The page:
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AFGHANISTAN - Feb 15 - NATO Rockets Kill 12 Afghan Civilians.

Twelve Afghans die 14 when two rockets fired at insurgents missed their target and struck a house during the second day of NATO's most ambitious effort yet to break the militants' grip on the country's dangerous south. Thousands of NATO and Afghan troops encountered pockets of resistance, fighting off sniper attacks, as they moved deeper into Marjah, a town of 80,000 people that is the linchpin of the militants' logistical and opium-smuggling network in Helmand province. Marines and Afghan troops used metal detectors and sniffer dogs, searching compound to compound for explosives rigged to explode. Blasts from controlled detonations could be heard about every 10 minutes north of Marjah. Afghan and international troops want to secure the area, set up a local government and rush in development aid in what is seen as the first test of the new US strategy for turning the tide of the eight-year-old war. The civilian deaths were a blow to NATO and the Afghan government's attempts to win the allegiance of Afghans and get them to turn away from the insurgents. NATO said two rockets from a High Mobility Artillery Rocket System were aimed at insurgents firing on Afghan and NATO forces, but stuck 300 meters off their intended target. "We deeply regret this tragic loss of life", said Gen. Stanley McChrystal, the top commander in Afghanistan. "The current operation in central Helmand is aimed at restoring security and stability to this vital area of Afghanistan. It's regrettable that in the course of our joint efforts, innocent lives were lost". McChrystal said he had apologized to Afghan Pres Hamid Karzai for the accident and had suspended the use of the rocket system until the incident can be reviewed. Karzai issued a statement minutes earlier saying 10 members of the same family died when the rocket hit a house in Marjah. He ordered an investigation into who fired the rocket. Before the offensive began Feb 20, Karzai pleaded with Afghan and foreign military leaders to be "seriously careful for the safety of civilians". On the first day of the offensive, NATO reported two troop casualties an American and a Briton. Afghan officials said at least 27 insurgents have been killed in the operation. "We're in the majority of the city at this point", said Lt. Josh Diddams, a Marine spokesman. He said the nature of the resistance has changed from the initial assault, with insurgents now holding ground in some neighborhoods. "We're starting to come across areas where the insurgents have actually taken up defensive positions", he said. "Initially it was more hit and run". It could take weeks to completely reclaim Marjah, according to Brig. Gen. Larry Nicholson, a top Marine commander in the south.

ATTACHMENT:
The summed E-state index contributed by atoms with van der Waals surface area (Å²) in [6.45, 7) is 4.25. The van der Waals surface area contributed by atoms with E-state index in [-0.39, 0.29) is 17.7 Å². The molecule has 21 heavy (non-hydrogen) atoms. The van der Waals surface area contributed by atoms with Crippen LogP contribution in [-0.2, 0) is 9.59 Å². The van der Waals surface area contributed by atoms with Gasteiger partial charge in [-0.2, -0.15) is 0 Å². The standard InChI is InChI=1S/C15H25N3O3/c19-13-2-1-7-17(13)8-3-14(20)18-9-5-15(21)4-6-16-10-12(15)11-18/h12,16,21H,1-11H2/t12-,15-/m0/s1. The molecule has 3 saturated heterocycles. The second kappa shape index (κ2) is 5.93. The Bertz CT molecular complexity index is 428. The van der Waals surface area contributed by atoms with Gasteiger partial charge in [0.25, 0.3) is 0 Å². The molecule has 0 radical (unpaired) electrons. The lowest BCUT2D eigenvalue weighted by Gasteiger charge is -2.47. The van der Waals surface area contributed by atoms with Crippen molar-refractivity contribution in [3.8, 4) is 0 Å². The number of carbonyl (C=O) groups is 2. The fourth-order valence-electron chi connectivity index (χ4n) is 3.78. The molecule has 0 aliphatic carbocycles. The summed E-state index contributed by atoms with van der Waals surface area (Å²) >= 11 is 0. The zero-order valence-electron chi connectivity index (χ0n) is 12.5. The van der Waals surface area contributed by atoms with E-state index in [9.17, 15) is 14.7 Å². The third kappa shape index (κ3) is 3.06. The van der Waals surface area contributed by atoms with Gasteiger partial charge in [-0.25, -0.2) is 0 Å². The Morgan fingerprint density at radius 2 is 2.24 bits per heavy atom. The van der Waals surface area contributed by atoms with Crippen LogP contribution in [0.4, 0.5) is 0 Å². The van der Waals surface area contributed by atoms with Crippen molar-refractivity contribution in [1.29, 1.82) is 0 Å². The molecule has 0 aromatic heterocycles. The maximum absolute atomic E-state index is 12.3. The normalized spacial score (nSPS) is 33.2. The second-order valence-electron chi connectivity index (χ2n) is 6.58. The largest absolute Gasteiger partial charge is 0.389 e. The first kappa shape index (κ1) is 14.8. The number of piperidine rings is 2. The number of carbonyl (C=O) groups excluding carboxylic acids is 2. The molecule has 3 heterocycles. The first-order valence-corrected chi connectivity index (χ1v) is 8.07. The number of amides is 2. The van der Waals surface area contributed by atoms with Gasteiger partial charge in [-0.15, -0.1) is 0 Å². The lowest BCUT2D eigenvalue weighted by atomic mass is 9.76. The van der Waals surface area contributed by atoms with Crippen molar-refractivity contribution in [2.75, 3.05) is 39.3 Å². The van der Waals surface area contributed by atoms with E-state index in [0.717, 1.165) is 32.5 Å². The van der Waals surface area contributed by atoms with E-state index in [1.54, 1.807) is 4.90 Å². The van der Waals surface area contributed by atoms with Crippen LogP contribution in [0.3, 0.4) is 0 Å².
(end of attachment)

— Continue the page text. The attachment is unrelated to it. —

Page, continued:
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Publication:APS Diplomat Recorder
Date:Feb 20, 2010
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